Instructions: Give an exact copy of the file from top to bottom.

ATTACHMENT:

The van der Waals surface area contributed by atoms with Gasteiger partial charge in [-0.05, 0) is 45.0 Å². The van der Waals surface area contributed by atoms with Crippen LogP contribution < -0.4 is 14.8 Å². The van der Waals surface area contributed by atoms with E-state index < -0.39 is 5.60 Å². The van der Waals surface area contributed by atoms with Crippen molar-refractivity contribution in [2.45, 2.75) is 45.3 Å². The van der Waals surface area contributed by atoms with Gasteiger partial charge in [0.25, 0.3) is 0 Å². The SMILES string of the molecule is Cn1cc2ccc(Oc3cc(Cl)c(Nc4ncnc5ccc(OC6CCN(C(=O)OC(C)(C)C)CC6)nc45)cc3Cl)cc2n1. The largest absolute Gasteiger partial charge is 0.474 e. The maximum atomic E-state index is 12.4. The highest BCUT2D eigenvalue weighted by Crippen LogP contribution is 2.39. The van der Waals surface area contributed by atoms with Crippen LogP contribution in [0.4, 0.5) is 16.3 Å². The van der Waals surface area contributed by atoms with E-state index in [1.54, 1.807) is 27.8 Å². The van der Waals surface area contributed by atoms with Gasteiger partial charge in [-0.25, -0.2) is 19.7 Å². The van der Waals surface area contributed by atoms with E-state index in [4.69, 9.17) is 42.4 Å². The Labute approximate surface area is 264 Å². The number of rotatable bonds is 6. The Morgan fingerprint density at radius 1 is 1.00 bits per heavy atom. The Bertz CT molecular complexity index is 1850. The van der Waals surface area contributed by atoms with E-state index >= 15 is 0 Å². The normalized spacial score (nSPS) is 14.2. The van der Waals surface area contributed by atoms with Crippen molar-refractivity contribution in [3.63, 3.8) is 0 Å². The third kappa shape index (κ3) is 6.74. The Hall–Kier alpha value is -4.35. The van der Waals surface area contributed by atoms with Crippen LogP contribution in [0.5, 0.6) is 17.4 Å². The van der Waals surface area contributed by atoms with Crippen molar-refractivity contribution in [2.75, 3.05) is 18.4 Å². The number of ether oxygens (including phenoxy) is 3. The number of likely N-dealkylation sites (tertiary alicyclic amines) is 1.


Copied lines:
The van der Waals surface area contributed by atoms with Gasteiger partial charge in [-0.05, 0) is 45.0 Å². The van der Waals surface area contributed by atoms with Crippen LogP contribution < -0.4 is 14.8 Å². The van der Waals surface area contributed by atoms with E-state index < -0.39 is 5.60 Å². The van der Waals surface area contributed by atoms with Crippen molar-refractivity contribution in [2.45, 2.75) is 45.3 Å². The van der Waals surface area contributed by atoms with Gasteiger partial charge in [0.25, 0.3) is 0 Å². The SMILES string of the molecule is Cn1cc2ccc(Oc3cc(Cl)c(Nc4ncnc5ccc(OC6CCN(C(=O)OC(C)(C)C)CC6)nc45)cc3Cl)cc2n1. The largest absolute Gasteiger partial charge is 0.474 e. The maximum atomic E-state index is 12.4. The highest BCUT2D eigenvalue weighted by Crippen LogP contribution is 2.39. The van der Waals surface area contributed by atoms with Crippen LogP contribution in [0.4, 0.5) is 16.3 Å². The van der Waals surface area contributed by atoms with E-state index in [1.54, 1.807) is 27.8 Å². The van der Waals surface area contributed by atoms with Gasteiger partial charge in [-0.25, -0.2) is 19.7 Å². The van der Waals surface area contributed by atoms with E-state index in [4.69, 9.17) is 42.4 Å². The Labute approximate surface area is 264 Å². The number of rotatable bonds is 6. The Morgan fingerprint density at radius 1 is 1.00 bits per heavy atom. The Bertz CT molecular complexity index is 1850. The van der Waals surface area contributed by atoms with E-state index >= 15 is 0 Å². The normalized spacial score (nSPS) is 14.2. The van der Waals surface area contributed by atoms with Crippen molar-refractivity contribution in [3.63, 3.8) is 0 Å². The third kappa shape index (κ3) is 6.74. The Hall–Kier alpha value is -4.35. The van der Waals surface area contributed by atoms with Crippen LogP contribution in [0.5, 0.6) is 17.4 Å². The van der Waals surface area contributed by atoms with Crippen molar-refractivity contribution in [2.75, 3.05) is 18.4 Å². The number of ether oxygens (including phenoxy) is 3. The number of likely N-dealkylation sites (tertiary alicyclic amines) is 1.